Fragile Is the Word For 'High Concept' Films

By Robert Marich

   July 20, 2009 – The second weekend of Bruno plunged an astronomical 73% at the boxoffice, indicating the R-rated black comedy will fade fast after a decent opening and underscoring that “high concept” films are fragile.
   Universal Pictures’ Bruno grossed $8.3 million for the July 17-19 weekend on 2,759 screens in the U.S. and Canada. It took in $30.6 million on three less screens its premiere weekend.
   Marketing to Moviegoers: Second Edition defines high concept as a premise “that is so unconventional that it alone is a promotable element” like other elements that include a star, special effects, being based on a famous book or basic genre.
   A famous example is Charlie’s Angels, which is the action adventure TV series and movie built around the twist of having three young females with pin-up-girl good looks as crime solvers—not frumpy or two-fisted men.  
   Bruno—in which Sacha Baron Cohen portrays a flamboyant Austrian fashion journalist – got mixed reviews from critics and moviegoers. The centerpiece of the film is the high-concept premise of the journalist character interacting with real world people and situations. Cohen’s predecessor movie Borat in 2006 -- which is another reality-based movie -- got better feedback and grossed $128.5 million domestically via 20th Century Fox (Bruno won’t crack $100 million).
   A Reuters story suggests that Bruno’s undoing is bad buzz from Twitter, because digital media results in opinions of moviegoers who have seen films circulating more quickly than in the analog era. “Has everything speeded up? The answer is yes,” the Reuters story quotes Adam Fogelson, Universal’s president of marketing and distribution. “Depending on how big your opening day audience is, word-of-mouth starts playing a factor immediately.”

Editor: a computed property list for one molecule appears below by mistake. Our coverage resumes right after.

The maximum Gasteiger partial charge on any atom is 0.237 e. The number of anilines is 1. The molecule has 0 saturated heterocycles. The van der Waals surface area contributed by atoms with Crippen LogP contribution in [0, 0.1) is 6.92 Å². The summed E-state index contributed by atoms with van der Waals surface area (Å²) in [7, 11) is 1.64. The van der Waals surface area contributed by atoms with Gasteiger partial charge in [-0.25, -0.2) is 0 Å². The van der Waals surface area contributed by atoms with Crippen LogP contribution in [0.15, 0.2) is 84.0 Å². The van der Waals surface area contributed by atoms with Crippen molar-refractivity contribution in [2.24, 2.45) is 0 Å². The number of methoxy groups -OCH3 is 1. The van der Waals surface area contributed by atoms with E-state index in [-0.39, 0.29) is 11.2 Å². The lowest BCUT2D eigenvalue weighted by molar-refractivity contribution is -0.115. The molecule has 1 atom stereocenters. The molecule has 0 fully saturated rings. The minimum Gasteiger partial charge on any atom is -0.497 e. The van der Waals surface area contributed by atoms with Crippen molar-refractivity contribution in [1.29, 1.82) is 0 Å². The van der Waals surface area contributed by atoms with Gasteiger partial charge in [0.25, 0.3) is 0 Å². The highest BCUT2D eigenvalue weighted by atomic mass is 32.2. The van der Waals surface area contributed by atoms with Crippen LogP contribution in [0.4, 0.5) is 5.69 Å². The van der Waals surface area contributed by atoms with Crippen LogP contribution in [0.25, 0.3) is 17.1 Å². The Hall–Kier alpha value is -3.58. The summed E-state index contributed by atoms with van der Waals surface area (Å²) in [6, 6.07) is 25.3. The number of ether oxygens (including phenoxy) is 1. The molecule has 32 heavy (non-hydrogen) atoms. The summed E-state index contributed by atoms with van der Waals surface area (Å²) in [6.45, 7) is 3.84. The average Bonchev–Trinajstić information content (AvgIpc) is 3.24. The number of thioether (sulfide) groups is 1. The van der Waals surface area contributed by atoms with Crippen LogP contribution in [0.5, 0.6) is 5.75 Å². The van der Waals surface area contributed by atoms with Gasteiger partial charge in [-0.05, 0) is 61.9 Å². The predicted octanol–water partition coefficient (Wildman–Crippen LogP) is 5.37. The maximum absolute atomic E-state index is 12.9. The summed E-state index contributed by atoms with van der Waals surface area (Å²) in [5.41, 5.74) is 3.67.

That second week percentage decline of 73% is brutal. Once the falloff hits 50% for weekend #2, it’s an indication word-of-mouth from audiences is poor. Another takeaway is that Universal was wsie to squeeze what it could with a big marketing blitz aimed at premiere week.
   In many ways, Bruno was also a sequel to Borat and sequels tend to experience fall offs in boxoffice over the years. For example, family film Stuart Little 2 was just as heartwarming and clever as its predecessor, but its domestic gross of $65 million was half of the first incarnation. “The problem is that whatever came across as fresh and unique in the original is not so intriguing the second time around,” notes Marketing to Moviegoers.
   High-concept film series Back to the Future experienced sharp declines in the second and third incarnations. But there are exceptions such as the Harry Potter and Spider-Man series.
   Certainly, Bruno’s woes are no reflection on the R-rated comedies. Warner Bros. just touted that its surprise blockbuster The Hangover, which sports a no-name cast, became the top-grossing R-rated comedy of all time surpassing Beverly Hills Cop. Hangover’s domestic box office hit $235.9 million.
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